The Horn of Africa drought threatens some 20 million people in Ethiopia, Kenya and Somalia facing severe hunger and water shortages. Global food prices had already reached record highs when the war on Ukraine began, due to the impact of the Covid-19 pandemic, climate disasters and rising energy costs. Ceel-Dheere, a rural pastoralist community located around 45km (2-hours’ drive) northeast of Burao, Somaliland, has been severely impacted by one of the worst droughts on record in the region and many families are on the very brink of survival.
The surrounding landscape of Ceel-Dheere is an immediate indicator of the impact of drought here, with a once-flowing vast river now carving a deep, dry scar through the heart of the community. It’s been over two years since Ceel-Dheere experienced significant rainfall and while they wait for the rains to come again, men in the community attempt to dig shallow wells with their bare hands, sometimes almost 36 meters down, but lately there is no water to be found.
One lifeline, however, is a functioning shallow well that’s owned by a single individual from whom the 3,000 households who occupy Ceel-Dheere can purchase water from. It costs $50 per barrel and is mainly used for the purpose of drinking water for the community but must also be rationed for livestock. Whilst this is vital for the community's survival, it is simply not sufficient - only 5 barrels can be fetched at a time, and access is limited to once every seven days for each household who are able to afford the cost. Despite the limitations, the community’s generosity to one another and the well-oiled operation of the well ensures there is no conflict surrounding access to water.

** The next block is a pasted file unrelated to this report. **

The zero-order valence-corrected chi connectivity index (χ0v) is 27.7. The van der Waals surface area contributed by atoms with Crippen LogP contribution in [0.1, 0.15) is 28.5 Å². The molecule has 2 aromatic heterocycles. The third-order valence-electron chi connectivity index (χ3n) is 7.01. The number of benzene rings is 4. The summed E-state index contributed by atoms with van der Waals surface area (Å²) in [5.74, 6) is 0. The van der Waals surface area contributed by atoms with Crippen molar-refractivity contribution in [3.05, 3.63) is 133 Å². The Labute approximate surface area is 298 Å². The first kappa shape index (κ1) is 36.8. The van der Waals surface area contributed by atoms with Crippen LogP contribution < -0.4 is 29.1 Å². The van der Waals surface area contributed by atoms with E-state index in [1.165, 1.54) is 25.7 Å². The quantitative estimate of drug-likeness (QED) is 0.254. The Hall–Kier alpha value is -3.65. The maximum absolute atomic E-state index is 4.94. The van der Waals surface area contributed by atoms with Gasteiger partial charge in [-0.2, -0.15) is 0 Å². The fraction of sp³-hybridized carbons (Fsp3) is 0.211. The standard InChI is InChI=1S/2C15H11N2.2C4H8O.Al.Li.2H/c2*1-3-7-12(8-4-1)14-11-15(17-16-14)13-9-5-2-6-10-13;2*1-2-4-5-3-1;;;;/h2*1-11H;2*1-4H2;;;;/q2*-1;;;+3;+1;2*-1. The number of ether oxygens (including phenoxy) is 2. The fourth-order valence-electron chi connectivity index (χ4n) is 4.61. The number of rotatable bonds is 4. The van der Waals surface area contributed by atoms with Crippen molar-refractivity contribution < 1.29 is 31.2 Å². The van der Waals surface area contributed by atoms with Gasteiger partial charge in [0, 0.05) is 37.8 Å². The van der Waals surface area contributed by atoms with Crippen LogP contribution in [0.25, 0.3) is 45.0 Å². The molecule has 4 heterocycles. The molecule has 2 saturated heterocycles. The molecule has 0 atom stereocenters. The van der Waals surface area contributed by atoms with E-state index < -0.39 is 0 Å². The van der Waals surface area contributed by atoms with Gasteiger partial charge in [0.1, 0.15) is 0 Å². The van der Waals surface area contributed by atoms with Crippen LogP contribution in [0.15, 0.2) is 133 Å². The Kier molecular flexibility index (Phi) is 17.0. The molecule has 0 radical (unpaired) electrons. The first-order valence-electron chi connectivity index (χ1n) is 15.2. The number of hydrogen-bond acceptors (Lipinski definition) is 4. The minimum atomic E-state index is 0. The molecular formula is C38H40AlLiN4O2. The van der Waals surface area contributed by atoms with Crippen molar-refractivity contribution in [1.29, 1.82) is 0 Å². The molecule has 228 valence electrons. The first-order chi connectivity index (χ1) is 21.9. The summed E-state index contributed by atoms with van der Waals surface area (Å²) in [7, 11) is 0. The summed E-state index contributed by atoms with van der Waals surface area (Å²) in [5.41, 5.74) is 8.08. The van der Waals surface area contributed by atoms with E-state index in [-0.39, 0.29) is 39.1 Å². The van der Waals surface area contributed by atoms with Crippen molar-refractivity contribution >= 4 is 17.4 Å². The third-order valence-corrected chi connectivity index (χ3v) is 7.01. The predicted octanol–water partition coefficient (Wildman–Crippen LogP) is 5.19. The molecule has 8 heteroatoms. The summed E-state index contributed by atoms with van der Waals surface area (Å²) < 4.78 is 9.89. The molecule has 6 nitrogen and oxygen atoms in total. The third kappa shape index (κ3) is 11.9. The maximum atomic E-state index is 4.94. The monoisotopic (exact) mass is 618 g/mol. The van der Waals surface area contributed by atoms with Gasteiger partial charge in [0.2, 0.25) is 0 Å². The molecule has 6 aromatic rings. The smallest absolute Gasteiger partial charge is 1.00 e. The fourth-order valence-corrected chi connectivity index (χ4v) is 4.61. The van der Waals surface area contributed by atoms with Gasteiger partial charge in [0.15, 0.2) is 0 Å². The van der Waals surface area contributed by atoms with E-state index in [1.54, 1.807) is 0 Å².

Once a green oasis with livestock grazing anywhere one would look, drought has brought pastoralism in Ceel-Dheere to its knees. Fadumo Ahmed Ibrahim, 50, who was displaced by previous droughts and sought refuge in Ceel-Dheere, paints a stark comparison of life before and during a drought:
“Before it was beautiful, the leaves were healthy when it rained. I feel good. My eyes feel pleasure and my mind becomes stress free. It is beautiful, and our livestock got bigger and produced more milk. I was a herder. I owned about 100 to 200 heads of livestock. Only about five survived from the drought…”
Halimo Ahmed Yusuf, 45, is a pregnant mother and ex-pastoralist, native to Ceel-Dheere. Drought took the majority of her livestock, and subsequently her milk and meat business. Without any means of income, Halimo is forced to spend her days searching far and wide for water to give her family:
“We don’t have easy access to water here in Ceel-Dheere and water tanks are sometimes in far-away locations. It can take me five hours to get water, and sometimes it happens that I don’t get any. Thirst is a problem – our babies cry because of it.”
Whilst some livestock remain throughout Ceel-Dheere, most are either sick, dehydrated or malnourished. The community are unable to slaughter them for meat, or sell due to their poor condition or milk as a result of the complete lack of pasture. Many idly dot the surrounding landscape, most notably two declining camels unable to stand from total exhaustion. Despite the apparent futile efforts in caring for the sick animals, the community still pulls together by bringing food and water to them and setting fires as night falls to keep away hungry hyenas.
From April to December 2021, ActionAid supported Ceel-Dheere with unconditional cash transfers - an emergency project in partnership with the WFP that supported 200 households with $60 per month. There are currently plans to repeat this response with the same 200 households.